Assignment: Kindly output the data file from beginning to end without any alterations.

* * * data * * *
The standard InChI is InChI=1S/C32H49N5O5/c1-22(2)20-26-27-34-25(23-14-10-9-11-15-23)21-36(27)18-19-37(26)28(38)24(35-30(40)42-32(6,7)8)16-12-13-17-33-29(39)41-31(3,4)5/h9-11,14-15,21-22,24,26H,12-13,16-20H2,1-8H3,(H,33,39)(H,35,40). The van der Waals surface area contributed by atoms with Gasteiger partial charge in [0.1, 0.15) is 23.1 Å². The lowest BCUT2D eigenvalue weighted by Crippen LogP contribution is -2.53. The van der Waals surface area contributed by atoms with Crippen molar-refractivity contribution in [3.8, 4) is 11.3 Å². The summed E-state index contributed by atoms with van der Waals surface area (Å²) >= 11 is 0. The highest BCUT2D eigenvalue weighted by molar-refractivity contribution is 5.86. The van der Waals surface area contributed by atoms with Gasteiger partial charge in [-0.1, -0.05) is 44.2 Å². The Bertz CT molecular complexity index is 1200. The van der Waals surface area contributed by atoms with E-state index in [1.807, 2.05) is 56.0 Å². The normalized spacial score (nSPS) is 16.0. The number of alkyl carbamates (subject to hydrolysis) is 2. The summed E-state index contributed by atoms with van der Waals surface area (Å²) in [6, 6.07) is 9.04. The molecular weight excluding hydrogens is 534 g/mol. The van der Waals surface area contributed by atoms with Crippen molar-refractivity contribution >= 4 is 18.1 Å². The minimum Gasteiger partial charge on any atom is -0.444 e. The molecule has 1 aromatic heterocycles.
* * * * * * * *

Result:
The standard InChI is InChI=1S/C32H49N5O5/c1-22(2)20-26-27-34-25(23-14-10-9-11-15-23)21-36(27)18-19-37(26)28(38)24(35-30(40)42-32(6,7)8)16-12-13-17-33-29(39)41-31(3,4)5/h9-11,14-15,21-22,24,26H,12-13,16-20H2,1-8H3,(H,33,39)(H,35,40). The van der Waals surface area contributed by atoms with Gasteiger partial charge in [0.1, 0.15) is 23.1 Å². The lowest BCUT2D eigenvalue weighted by Crippen LogP contribution is -2.53. The van der Waals surface area contributed by atoms with Crippen molar-refractivity contribution in [3.8, 4) is 11.3 Å². The summed E-state index contributed by atoms with van der Waals surface area (Å²) >= 11 is 0. The highest BCUT2D eigenvalue weighted by molar-refractivity contribution is 5.86. The van der Waals surface area contributed by atoms with Gasteiger partial charge in [-0.1, -0.05) is 44.2 Å². The Bertz CT molecular complexity index is 1200. The van der Waals surface area contributed by atoms with E-state index in [1.807, 2.05) is 56.0 Å². The normalized spacial score (nSPS) is 16.0. The number of alkyl carbamates (subject to hydrolysis) is 2. The summed E-state index contributed by atoms with van der Waals surface area (Å²) in [6, 6.07) is 9.04. The molecular weight excluding hydrogens is 534 g/mol. The van der Waals surface area contributed by atoms with Crippen molar-refractivity contribution >= 4 is 18.1 Å². The minimum Gasteiger partial charge on any atom is -0.444 e. The molecule has 1 aromatic heterocycles.